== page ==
6. The learned Counsel for the Crown contended that, having regard to the form in which the verdict regarding Profulla Kumar Mazumdar was given, and to the fact that the learned Judge recorded his disagreement with it and referred the case under Section 307 of the Criminal Procedure Code, it was open to this Court to examine the evidence and to hold that it was Profulla Kumar Mazumdar who stabbed the deceased man. But we must have regard to the letter of Reference, and it is clear therefrom that the learned Judge accepted the Jury's verdict as to this part of the case. That being so, in my judgment, we ought not to consider that question on this Reference. It is not necessary for me to decide the question whether upon this Reference we have jurisdiction under Section 307 of the Code of Criminal Procedure to enter upon the enquiry as to whether the accused Profulla did strike the fatal blow, because, having regard to the terms of the letter of Reference, I am clearly of opinion that we ought not to do so. The Jury found that there was a doubt whether Profulla struck the blow and the learned Judge has clearly accepted the verdict of the Jury on that part of the case. Consequently, in my judgment, this Court ought not to enter upon the consideration of the question involved in that part of the case.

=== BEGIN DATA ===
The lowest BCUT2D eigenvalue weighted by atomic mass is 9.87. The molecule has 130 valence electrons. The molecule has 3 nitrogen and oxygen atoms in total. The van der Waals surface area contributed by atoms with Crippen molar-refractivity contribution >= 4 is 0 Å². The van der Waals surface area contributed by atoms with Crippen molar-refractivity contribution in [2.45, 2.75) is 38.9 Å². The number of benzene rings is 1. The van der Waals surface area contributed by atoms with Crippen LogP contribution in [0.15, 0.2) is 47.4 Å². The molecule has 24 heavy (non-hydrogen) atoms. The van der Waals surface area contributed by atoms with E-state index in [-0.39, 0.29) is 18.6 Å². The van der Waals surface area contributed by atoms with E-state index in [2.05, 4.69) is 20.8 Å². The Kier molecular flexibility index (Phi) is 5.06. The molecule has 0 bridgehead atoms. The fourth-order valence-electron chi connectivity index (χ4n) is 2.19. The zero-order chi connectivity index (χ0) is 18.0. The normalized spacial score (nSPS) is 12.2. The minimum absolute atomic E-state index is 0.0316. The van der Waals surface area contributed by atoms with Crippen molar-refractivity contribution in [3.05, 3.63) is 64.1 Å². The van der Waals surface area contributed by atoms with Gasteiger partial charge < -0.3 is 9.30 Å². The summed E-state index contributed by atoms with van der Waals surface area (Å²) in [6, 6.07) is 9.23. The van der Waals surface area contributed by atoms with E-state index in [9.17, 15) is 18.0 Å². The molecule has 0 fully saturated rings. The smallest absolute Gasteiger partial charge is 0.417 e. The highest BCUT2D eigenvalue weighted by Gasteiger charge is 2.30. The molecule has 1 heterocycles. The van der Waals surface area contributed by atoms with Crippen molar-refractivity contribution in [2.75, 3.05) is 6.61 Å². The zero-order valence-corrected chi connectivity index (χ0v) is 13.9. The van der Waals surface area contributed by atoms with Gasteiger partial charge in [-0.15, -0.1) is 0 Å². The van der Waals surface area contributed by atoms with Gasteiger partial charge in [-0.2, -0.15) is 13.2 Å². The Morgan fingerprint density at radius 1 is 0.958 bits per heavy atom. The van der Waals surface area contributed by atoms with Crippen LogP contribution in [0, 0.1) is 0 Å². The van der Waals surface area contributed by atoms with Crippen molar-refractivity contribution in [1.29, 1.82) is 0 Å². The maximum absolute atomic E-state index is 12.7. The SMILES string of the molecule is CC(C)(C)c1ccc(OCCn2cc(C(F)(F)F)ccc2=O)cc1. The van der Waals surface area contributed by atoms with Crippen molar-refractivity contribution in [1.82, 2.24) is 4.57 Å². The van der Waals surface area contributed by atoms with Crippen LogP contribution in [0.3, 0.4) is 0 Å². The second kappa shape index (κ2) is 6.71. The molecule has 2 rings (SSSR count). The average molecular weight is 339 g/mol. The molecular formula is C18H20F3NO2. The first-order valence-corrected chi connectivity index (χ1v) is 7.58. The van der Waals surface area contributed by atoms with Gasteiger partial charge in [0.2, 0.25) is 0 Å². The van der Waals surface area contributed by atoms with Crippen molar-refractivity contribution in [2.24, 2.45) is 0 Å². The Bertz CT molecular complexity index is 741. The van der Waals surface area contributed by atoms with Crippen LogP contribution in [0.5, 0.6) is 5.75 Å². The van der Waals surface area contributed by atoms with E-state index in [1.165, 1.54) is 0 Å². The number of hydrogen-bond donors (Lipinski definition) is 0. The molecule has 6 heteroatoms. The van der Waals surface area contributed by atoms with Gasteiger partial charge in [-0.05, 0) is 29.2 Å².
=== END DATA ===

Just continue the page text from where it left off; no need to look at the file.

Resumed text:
7. The only question we have to decide on this Reference is whether the learned Judge was right in his conclusion, that the admitted circumstances were wholly inconsistent with the view that either of the two youths could be ignorant of his companion's intention, and we have to consider that part of the case upon the assumption that one of the two men, who were present, struck, the fatal blow and on the further assumption that it is not proved which of the two men struck the fatal blow. The learned Judge with respect to this part of the case directed the Jury as follows: 'By Section 34 of the Indian Penal Code when a criminal act is done by several persons, in furtherance of the common intention of all, each of the persons is liable for that act in the same manner as if it were done by him alone. If, therefore, the man who accompanied the stabber had a common intention with the stabber, viz., the causing the death of Mukunda, then such companion is liable for the stabbing as if he had actually stabbed,' and he concluded his charge to the Jury as follows: 'If you are of opinion that the two men had a common object in view, viz., to cause the death of Mukunda, then both are equally guilty. If, however, you are of opinion from the evidence and circumstances that one of the two might reasonably have been ignorant of his companion's intention then only the man who struck the fatal blow can be found guilty: and if supposing that you are of opinion that one of the two men only is guilty, and you are unable to decide which of them struck the fatal blow, then it is your duty to find both not guilty.'